Audio, not your father’s MP3

Audio, not your father’s MP3
by Paul McLellan on 04-24-2012 at 9:26 pm

Chris Rowen, Tensilica’s CTO, presented in Santa Cruz at the Globalpress briefing. He was basically presenting Tensilica’s audio strategy, which I’ve written about before. But he provided an interesting perspective. Globalpress (which flies journalists in from all over the world and then fills the few remaining empty seats with a few of us local guys) has been going ten years.

Ten years ago, Globalpress was, in the audio processing area:

  • talking about 0.13um (or 130nm).
  • the first mp3 player, the Rio, was just 3 years old.
  • iPod was out…just…not even for a year. The one with a mechanical touch-wheel.
  • VHS would outsell DVD for another couple of years.
  • First cell-phone with a built-in camera released in US (by Samsung) with VGA resolution (OK, that’s not audio).

And Tensilica had not introduced an audio core. But one year later, 9 years ago, they had. Now it is accepted wisdom that audio processing on a general purpose processor (i.e. ARM) is silly. You should offload it onto a specialized core such as the Tensilica one (or the ARC-based Synopsys one that we also recently covered). I was at the Linley Tech Mobile Conference (nee Microprocessor forum) and a Tensilica demo by the Wolfson Microelectronics (yeah, Edinburgh, one of my alma maters) showed it dramatically. The ARM would sleep for over 9 seconds and wake up for less than a second to feed a Tensilica core with data and then go to sleep. I forget the precise power reduction (there were ammeters and oscilloscopes to keep everyone honest) but it was dramatic.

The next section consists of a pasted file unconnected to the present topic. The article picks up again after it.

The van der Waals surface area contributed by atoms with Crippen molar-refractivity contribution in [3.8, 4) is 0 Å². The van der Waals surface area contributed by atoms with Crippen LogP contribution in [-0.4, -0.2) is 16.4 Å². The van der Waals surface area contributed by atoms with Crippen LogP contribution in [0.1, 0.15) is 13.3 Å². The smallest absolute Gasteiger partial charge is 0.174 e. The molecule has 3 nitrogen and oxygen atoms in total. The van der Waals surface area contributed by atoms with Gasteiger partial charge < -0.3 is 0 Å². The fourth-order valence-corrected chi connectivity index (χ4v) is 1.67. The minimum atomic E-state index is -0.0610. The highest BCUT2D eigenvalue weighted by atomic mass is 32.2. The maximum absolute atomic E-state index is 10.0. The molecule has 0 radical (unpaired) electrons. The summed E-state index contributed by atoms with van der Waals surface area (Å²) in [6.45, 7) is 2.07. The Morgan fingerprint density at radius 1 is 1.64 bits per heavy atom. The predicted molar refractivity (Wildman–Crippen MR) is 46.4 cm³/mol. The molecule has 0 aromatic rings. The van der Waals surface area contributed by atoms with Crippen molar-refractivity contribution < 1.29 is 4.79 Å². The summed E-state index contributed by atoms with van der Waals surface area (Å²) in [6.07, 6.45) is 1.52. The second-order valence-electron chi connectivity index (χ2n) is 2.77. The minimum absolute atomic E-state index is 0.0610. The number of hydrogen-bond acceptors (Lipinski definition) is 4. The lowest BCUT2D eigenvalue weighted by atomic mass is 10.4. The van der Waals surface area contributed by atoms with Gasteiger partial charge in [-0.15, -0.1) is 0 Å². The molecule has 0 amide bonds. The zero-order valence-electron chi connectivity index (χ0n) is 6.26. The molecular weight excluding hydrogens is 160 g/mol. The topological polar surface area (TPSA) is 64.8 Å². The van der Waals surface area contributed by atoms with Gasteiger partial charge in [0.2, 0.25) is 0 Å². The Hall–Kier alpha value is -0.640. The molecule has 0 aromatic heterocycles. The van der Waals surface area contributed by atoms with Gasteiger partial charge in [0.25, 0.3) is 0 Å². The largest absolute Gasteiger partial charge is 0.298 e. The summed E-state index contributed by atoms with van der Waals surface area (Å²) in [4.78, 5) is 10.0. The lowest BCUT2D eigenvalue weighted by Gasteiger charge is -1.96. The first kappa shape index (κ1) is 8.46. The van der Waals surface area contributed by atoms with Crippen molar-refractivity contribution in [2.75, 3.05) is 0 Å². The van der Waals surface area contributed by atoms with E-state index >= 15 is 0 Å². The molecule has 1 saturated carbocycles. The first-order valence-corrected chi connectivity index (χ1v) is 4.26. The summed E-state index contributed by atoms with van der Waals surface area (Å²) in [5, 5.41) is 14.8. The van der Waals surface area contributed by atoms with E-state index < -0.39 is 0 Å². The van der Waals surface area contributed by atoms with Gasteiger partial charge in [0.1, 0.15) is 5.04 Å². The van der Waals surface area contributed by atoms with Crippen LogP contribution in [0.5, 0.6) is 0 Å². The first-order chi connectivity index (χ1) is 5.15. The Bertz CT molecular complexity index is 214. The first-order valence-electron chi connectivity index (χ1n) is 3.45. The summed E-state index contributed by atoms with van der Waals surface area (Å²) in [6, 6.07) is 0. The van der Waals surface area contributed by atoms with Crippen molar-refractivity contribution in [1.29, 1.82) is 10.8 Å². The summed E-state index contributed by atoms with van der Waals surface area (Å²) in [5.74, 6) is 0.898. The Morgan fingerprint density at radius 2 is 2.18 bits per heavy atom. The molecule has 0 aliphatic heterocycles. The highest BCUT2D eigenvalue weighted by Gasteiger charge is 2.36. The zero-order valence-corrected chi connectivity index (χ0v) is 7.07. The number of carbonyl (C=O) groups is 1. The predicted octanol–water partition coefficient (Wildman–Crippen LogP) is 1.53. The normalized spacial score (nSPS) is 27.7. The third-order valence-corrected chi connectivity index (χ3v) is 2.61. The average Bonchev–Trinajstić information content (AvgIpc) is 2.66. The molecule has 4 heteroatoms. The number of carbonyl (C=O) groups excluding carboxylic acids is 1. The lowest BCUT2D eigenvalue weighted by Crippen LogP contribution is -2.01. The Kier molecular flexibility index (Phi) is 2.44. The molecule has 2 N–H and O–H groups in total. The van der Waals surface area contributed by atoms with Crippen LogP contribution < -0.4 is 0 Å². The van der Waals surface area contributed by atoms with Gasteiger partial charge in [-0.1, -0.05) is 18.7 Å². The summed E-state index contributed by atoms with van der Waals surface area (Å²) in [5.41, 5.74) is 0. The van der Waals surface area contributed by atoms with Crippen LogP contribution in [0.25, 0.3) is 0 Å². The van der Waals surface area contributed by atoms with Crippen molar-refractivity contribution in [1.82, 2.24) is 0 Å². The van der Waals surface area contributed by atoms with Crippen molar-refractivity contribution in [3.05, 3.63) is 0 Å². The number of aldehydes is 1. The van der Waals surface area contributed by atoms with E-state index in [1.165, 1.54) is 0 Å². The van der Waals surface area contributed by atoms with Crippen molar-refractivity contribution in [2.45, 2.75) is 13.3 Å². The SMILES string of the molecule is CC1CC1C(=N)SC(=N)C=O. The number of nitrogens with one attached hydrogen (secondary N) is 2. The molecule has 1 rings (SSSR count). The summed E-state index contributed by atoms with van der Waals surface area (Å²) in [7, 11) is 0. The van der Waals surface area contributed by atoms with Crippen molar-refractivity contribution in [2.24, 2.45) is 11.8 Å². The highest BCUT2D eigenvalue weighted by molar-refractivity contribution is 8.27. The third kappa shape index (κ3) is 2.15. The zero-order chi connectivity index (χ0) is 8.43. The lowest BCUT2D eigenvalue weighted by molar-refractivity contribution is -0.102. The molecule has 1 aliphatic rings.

The problem is that voice requirements are going up faster than Moore’s Law (or More that Moore as we are learning to say). Basic voice runs at 200MHz today but will go up to 600MHz in 2-3 years. And those power budgets, not so much.

We are looking forward to much higher sound performance, especially on the voice receiving side:

  • active noise control (knocking out ambient noise with its inverse)
  • beam forming microphone arrays
  • always-on voice recognition

The point of Chris’s story wasn’t so much that voice is different, but it is a pioneer going where all the other technologies: video, radio processing (bluetooth, wireless, LTE etc), camera image processing and so on are going. And it is exploding…

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